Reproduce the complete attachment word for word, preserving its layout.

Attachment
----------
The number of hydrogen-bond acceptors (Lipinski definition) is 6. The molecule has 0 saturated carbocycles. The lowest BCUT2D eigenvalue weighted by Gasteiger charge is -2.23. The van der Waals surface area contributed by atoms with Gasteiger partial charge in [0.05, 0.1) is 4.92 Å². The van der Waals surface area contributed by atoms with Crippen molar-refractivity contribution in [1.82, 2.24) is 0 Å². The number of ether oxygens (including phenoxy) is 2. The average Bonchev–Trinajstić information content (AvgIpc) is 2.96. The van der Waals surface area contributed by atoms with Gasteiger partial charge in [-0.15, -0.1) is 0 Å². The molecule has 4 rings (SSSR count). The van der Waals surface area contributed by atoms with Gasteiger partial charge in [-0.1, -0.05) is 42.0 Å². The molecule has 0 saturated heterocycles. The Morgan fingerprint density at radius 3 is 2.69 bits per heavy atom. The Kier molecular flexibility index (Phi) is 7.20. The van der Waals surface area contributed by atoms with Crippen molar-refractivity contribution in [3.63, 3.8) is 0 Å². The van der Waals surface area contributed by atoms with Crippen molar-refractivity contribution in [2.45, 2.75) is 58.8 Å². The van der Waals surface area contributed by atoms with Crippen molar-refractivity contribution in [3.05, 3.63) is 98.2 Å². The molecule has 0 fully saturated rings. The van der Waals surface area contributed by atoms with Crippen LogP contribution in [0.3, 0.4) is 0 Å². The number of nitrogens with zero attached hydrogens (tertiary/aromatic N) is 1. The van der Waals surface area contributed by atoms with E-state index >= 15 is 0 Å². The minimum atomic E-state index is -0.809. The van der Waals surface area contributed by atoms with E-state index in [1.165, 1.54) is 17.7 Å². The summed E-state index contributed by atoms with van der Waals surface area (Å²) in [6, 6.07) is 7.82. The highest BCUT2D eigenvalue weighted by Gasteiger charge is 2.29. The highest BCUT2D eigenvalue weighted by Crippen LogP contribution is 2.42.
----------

The number of hydrogen-bond acceptors (Lipinski definition) is 6. The molecule has 0 saturated carbocycles. The lowest BCUT2D eigenvalue weighted by Gasteiger charge is -2.23. The van der Waals surface area contributed by atoms with Gasteiger partial charge in [0.05, 0.1) is 4.92 Å². The van der Waals surface area contributed by atoms with Crippen molar-refractivity contribution in [1.82, 2.24) is 0 Å². The number of ether oxygens (including phenoxy) is 2. The average Bonchev–Trinajstić information content (AvgIpc) is 2.96. The van der Waals surface area contributed by atoms with Gasteiger partial charge in [-0.15, -0.1) is 0 Å². The molecule has 4 rings (SSSR count). The van der Waals surface area contributed by atoms with Gasteiger partial charge in [-0.1, -0.05) is 42.0 Å². The molecule has 0 saturated heterocycles. The Morgan fingerprint density at radius 3 is 2.69 bits per heavy atom. The Kier molecular flexibility index (Phi) is 7.20. The van der Waals surface area contributed by atoms with Crippen molar-refractivity contribution in [3.63, 3.8) is 0 Å². The van der Waals surface area contributed by atoms with Crippen molar-refractivity contribution in [2.45, 2.75) is 58.8 Å². The van der Waals surface area contributed by atoms with Crippen molar-refractivity contribution in [3.05, 3.63) is 98.2 Å². The molecule has 0 fully saturated rings. The van der Waals surface area contributed by atoms with Crippen LogP contribution in [0.3, 0.4) is 0 Å². The number of nitrogens with zero attached hydrogens (tertiary/aromatic N) is 1. The van der Waals surface area contributed by atoms with E-state index >= 15 is 0 Å². The minimum atomic E-state index is -0.809. The van der Waals surface area contributed by atoms with E-state index in [1.165, 1.54) is 17.7 Å². The summed E-state index contributed by atoms with van der Waals surface area (Å²) in [6, 6.07) is 7.82. The highest BCUT2D eigenvalue weighted by Gasteiger charge is 2.29. The highest BCUT2D eigenvalue weighted by Crippen LogP contribution is 2.42.